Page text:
A Golden Age

Gibney’s career has come at a time when documentaries have more outlets than ever, and more kinds of documentaries are accepted by audiences.

“The ancient rules about what you could and couldn’t do [have been] exploded,” he told CQ Roll Call. He sees his own projects as “a combination of personal voice and fact-gathering.”

He believes this plays out not just in his own films, but in other recent works such as Sarah Polley’s “Stories We Tell,” Ari Folman’s “Waltz With Bashir,” Dror Moreh’s “The Gatekeepers” and Rick Rowley’s “Dirty Wars.”

“I think the documentary has come into its own as an art form,” he said.

To be sure, he traces his influences to older favorites, such as “Gimme Shelter,” by Albert and David Maysles, the documentary of the Rolling Stones’ 1969 tour that included a concert at Altamont Speedway in California that went sideways after the Hell’s Angels were put in charge of security and beat up and killed a spectator.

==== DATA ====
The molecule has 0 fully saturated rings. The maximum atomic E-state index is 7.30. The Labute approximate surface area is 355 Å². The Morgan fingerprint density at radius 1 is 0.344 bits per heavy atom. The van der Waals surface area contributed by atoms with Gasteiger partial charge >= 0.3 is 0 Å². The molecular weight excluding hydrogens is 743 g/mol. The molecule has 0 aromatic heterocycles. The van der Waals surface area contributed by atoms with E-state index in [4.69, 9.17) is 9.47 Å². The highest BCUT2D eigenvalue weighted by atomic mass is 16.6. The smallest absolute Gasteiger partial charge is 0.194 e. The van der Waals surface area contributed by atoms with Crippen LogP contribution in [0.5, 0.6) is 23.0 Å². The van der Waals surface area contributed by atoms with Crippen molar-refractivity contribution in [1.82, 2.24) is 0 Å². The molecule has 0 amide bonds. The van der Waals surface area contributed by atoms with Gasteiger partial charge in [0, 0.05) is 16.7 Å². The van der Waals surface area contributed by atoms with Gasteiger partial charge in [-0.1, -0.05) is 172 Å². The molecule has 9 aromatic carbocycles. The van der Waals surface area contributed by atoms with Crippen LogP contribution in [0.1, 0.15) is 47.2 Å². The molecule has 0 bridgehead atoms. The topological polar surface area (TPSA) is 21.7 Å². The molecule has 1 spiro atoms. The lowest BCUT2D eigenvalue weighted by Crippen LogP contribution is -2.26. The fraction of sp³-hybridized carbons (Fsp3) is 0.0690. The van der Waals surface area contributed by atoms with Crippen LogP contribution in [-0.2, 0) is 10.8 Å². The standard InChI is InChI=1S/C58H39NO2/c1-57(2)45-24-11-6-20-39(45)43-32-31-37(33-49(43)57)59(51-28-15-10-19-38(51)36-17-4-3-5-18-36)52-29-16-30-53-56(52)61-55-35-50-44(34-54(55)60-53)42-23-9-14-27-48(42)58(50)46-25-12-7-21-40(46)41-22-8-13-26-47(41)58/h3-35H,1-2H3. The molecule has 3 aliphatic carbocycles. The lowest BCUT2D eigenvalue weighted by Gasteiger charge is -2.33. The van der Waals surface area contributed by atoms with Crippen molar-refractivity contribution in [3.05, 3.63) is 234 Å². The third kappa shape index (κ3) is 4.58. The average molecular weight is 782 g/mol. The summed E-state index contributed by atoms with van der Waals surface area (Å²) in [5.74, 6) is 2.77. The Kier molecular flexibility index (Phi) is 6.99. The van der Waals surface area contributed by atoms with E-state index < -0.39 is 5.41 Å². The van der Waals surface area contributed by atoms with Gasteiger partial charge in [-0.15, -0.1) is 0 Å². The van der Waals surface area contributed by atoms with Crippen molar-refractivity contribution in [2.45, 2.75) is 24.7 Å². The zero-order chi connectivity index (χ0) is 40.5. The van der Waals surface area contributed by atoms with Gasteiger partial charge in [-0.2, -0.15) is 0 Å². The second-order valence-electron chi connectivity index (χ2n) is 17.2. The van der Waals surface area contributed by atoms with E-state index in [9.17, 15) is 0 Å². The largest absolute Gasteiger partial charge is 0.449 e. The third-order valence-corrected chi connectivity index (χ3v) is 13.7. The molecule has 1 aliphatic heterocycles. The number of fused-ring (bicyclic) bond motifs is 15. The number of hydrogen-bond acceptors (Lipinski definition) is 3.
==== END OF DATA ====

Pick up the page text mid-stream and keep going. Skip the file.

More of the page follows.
And one of those older films still resonates with Gibney, Alain Resnais’ 1955 “Night and Fog,” a 32-minute exploration of the Nazis’ death camps and the Final Solution. “It’s brilliant. Absolutely brilliant,” he said.

‘Like Picking a Child’

When asked what his favorite film was from his own work, which consists of more than 20 titles for theatrical and television release, Gibney hesitated.

“That’s a tough one for me. Like picking a child,” he said, before adding that “Taxi to the Dark Side,” for which he won the Academy Award for Best Documentary Feature in 2008, comes pretty close.